This is no ordinary race.
This is no ordinary race.

How Crazy, Drunk Swedes are Stirring Up Endurance Competition

The dirt (and freezing water) behind Sweden’s premiere event, ÖTILLÖ

This is no ordinary race.

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Swimrunning is quickly becoming Sweden’s hottest endurance phenomenon, thanks in no small part to an event called ÖTILLÖ (prounced ah ‘till ah), or “island to island,” in English.

Racers hit dry ground.
A racer swims through the cold and dark water.
Showing off some of the gorgeous scenery.

The sport is exactly what it seems: athletes swim and run repeatedly over a set course. If they’re racing ÖTILLÖ, billed as the Swimrun World Championship and held annually on the first Monday in September, athletes will cover a total of 6.2 miles of swimming and 40 miles of trail running in a point-to-point adventure across 24 islands.

Despite average race day water and air temperatures in the 50s, this race sells out. Limited to 120 teams of two, ÖTILLÖ has a lottery and qualifying events for the international roster of “Ironman triathletes, multisport stars, elite military teams, endurance junkies, and nut cases,” as the official race literature states, clamoring for a spot on the starting line. We spoke with race founder, Michael Lemmel, and three-time ÖTILLÖ champ, Jonas Colting, to find out why—and how to survive.

History: So these guys made a drunken bet…
No really. “I went to a garage to fix my car,” Lemmel says. “The owner of the garage was also the owner of the hotel, which is now where we finish the race on the island of Utö. He told me his other partner and two employees had gotten drunk in the bar one night, and they had challenged each other to go from Utö to Sandhamn 75 kilometers away, which is where we have the start line now, the next day. The bet was the last of the pairs to get to the hotel in Sandhamn would pay for the drinks, and also pay for the hotel rooms. But when they did arrive, the hotel was fully booked and they all had to sleep outside. So they did it a second year, and it was just after the second year that I met this man at the garage and he said, ‘Do you think this could be an idea that you could make something from?’”

Who should do it:
“You need to be of Ironman quality to do well in this race,” Lemmel says. Applications for ÖTILLÖ’s ninth edition are currently open. Selected teams will be notified on Jan. 29, 2014. Note: If you are chosen, you must pay the $1,600 entry fee within two weeks. Ask Santa for cash this year.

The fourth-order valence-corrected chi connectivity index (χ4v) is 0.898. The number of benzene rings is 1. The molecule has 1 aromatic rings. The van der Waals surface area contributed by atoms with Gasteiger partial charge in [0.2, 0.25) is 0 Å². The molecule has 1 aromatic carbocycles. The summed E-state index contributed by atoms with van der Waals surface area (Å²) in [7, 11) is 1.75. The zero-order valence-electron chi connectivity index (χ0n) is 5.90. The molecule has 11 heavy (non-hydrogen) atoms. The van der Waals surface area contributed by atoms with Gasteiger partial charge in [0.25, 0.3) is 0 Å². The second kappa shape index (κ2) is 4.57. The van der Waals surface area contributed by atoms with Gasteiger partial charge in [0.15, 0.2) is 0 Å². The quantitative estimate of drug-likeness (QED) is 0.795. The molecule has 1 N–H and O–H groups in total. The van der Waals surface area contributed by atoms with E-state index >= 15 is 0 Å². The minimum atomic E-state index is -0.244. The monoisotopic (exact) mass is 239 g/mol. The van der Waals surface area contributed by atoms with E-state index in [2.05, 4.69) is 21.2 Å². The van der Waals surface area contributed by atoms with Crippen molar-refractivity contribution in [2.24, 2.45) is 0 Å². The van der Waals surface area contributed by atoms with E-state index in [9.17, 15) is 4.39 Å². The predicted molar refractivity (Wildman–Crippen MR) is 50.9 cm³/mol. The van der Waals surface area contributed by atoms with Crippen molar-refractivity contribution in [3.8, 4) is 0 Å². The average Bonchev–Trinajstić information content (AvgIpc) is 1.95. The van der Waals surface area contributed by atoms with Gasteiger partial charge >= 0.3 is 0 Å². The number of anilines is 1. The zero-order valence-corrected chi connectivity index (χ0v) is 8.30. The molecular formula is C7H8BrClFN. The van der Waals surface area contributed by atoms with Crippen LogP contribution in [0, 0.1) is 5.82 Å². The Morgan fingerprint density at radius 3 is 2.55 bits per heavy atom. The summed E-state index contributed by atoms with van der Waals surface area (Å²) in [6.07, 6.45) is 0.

Insider tips:

Cut up your wetsuit
“You need a good triathlon wetsuit, and you need to cut the arms and legs so your elbows and knees are free,” Colting says. You’ll also need a pair of lightweight running shoes with good traction. Colting likes Innov8’s line of trail shoes. And you’ll want calf sleeves. “The islands are just full of thorn bushes and rocks and sharp stones—you’re going to scratch your legs,” Colting says. Finally, many racers use paddles to help make up for dragging shoes in the swim. With 48 ins and outs, there’s no time to take equipment on and off; you’ll even run with your swim cap and goggles on.

Partner up
Picking a partner is the most important decision you’ll make. The two of you must stay within 10 meters of each other on each swim, and 100 meters on each run. Considering the average finishing time in 2013 was 12 hours and 7 minutes, that’s a lot of time to spend breathing down each other’s backs. “Find someone you can curse with throughout the day,” Colting says. “Someone of equal ability, especially in the water.”

Make training suck
“You need to run and swim when the weather is bad,” Lemmel says. “If you’re a proficient open water swimmer when the water is cold and when there’s waves, you’ll do really well. If you can deal with bad weather and difficult conditions, then that takes away that mental obstacle.”

“The Baltic Sea is brackish water,” Colting says. “There are no jellyfish. Basically, we don’t have anything that is scary in Sweden—it’s like Disney World here.”

Why you’ll love it:
“It’s a great mix between highs and lows. You’ll be tired and frustrated from the terrain, then you reach a point on an island where it’s really beautiful and tranquil,” Colting says. (The race’s photostream highlights the splendor of Sweden’s islands.) “I think the big attraction is the ability to race in couples as a team with your friend. That’s a great thing for endurance events, where you typically do stuff on your own.”

Get there:
The race begins in Sandhamn, about an hour east of Stockholm. Fly into Stockholm, then take a water taxi from Strandvägen in the center of Stockholm to the island. See the host hotel’s webpage on how to get there for more information.

Hardcore factor:
10/10. If you don’t die of exhaustion or hypothermia, there’s always the chance of getting drowned by a hydrophilic moose. “Last year we had a moose swimming on the course with us,” Lemmel says.

Similar events:
In addition to ÖTILLÖ’s two qualifying events, Colting offers his own swimrun race in Sweden. ÖTILLÖ hopes to stage a qualifying event in the U.S., but no date has been set. In the meantime, the Survival of the Shawangunks triathlon in New Paltz, New York, may be the closest thing America has to ÖTILLÖ.

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